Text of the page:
Last March we wrote about Elon Musk and his SpaceX Starlink enterprise for a satellite broadband internet system.
Thought to be a low latency option ideal for rural areas, consisting of a constellation of small satellites in a low earth orbit, working with transceivers on the ground.
Roughly this time last year, it hit the UK press for providing ground stations across Britain in association with telecoms mast company Arqiva.
Now Musk boasts of shipping more than 100,000 Starlink satellite internet terminals to customers in over 14 countries. This sees the expansion of preorders to even more potential customers plus the release of a second generation home internet satellite dish. The possibility of Starlink providing in-flight Wi-Fi for air passengers is even being explored.
The list of countries receiving Starlink internet terminals includes Ukraine, with more on the way despite the Russian invasion.
Is Starlink available globally?
This would appear to suggest that Starlink has gone global. But is that the case? It is still unclear whether it has global scope, but it does seem to be well on its way.
Last June, Musk spoke at the Mobile World Congress where he told the audience that with the exception of the North and South Poles, Starlink satellite internet would be available worldwide.
This was due to begin last August, subject to regulatory approval, therefore availability would differ region to region.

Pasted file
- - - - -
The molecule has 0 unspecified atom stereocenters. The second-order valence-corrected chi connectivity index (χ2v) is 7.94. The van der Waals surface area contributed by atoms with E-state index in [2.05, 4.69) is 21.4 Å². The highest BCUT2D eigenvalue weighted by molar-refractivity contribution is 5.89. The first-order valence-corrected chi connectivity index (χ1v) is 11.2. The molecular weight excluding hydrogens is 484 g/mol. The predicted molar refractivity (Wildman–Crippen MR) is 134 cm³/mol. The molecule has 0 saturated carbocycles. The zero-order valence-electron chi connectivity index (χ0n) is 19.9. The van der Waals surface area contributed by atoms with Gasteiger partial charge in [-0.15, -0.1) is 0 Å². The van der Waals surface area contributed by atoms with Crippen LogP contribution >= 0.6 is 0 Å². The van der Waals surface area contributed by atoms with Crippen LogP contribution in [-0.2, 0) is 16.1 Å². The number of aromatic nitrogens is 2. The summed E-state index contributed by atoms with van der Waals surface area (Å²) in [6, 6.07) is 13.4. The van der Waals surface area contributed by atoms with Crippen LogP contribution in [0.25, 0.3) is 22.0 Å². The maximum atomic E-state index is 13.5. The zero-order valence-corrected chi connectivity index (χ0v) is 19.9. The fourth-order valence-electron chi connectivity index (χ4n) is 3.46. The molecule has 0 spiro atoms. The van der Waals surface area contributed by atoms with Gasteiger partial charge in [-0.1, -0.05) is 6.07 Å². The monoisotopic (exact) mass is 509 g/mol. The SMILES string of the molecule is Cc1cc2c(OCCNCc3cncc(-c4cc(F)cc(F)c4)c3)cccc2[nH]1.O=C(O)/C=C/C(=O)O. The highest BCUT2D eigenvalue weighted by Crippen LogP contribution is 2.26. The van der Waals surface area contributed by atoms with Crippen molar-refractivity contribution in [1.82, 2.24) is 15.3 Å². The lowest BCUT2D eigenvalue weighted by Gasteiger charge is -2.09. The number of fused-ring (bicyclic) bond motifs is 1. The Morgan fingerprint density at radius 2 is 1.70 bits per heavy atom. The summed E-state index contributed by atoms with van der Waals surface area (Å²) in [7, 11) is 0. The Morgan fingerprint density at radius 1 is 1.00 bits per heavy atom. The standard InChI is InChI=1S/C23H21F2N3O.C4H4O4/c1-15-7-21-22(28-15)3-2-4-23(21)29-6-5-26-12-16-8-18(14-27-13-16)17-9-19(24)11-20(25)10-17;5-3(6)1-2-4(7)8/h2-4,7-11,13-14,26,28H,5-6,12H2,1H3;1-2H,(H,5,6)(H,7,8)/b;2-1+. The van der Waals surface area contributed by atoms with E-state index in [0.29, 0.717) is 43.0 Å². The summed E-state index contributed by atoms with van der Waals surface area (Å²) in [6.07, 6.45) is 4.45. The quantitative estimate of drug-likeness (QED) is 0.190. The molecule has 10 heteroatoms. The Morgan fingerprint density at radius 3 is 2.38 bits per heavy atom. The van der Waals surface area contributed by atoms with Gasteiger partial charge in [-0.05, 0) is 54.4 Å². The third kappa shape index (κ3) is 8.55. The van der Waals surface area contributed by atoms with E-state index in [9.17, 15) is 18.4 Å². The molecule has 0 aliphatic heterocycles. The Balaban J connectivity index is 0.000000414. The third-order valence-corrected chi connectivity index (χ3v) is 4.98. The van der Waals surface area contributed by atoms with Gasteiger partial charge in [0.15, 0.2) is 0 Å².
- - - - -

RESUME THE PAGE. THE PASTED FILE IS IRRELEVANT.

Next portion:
Then, in September, via Twitter Musk announced that Starlink satellite internet would finish its beta phase in the October. Further confirming that his satellite broadband service was ever expanding.
Are customers using Starlink satellite internet?
Starlink seems still to be facing a backlog of prospective customers waiting for their equipment in order to start using the service.
Is there anything not to like about Starlink satellite internet?
Not everyone is pleased with the development of Starlink and its constellation of orbiting satellites.
Many of those in the scientific community are concerned about how these low-orbiting satellites could negatively impact the visibility of the night sky.
Who are Starlink’s competitors?
Starlink aren’t the only one trying to offer low latency satellite broadband. Despite the apparent momentum of Starlink, they are in competition with Viasat, HughesNet and of course Amazon’s Project Kuiper.
These competitors have not shied away from trying to slow Starlink down with regulatory challenges.
What’s next for Starlink?
Here at Geekabit we’ll be sure to make you aware of any further news regarding Starlink and their satellite broadband service.
For a bit more background information on SpaceX Starlink, head to our previous blog.
Can Starlink satellite broadband help with my rural Wi-Fi woes?
We see our fair share of clients struggling with rural broadband. We’d love to see Starlink offering a long-term solution to people struggling to connect in more rural areas.
If you’re struggling with rural Wi-Fi now and want a more immediate resolution, then get in touch with our Wi-Fi experts. We have a brilliant 4G solution to rural Wi-Fi problems.
If you need reliable internet now, and a slow Openreach connection just isn’t cutting it, get in touch about our 4G broadband option today. You can read more about how we’ve helped rural clients in Hampshire get a reliable 4G broadband connection here.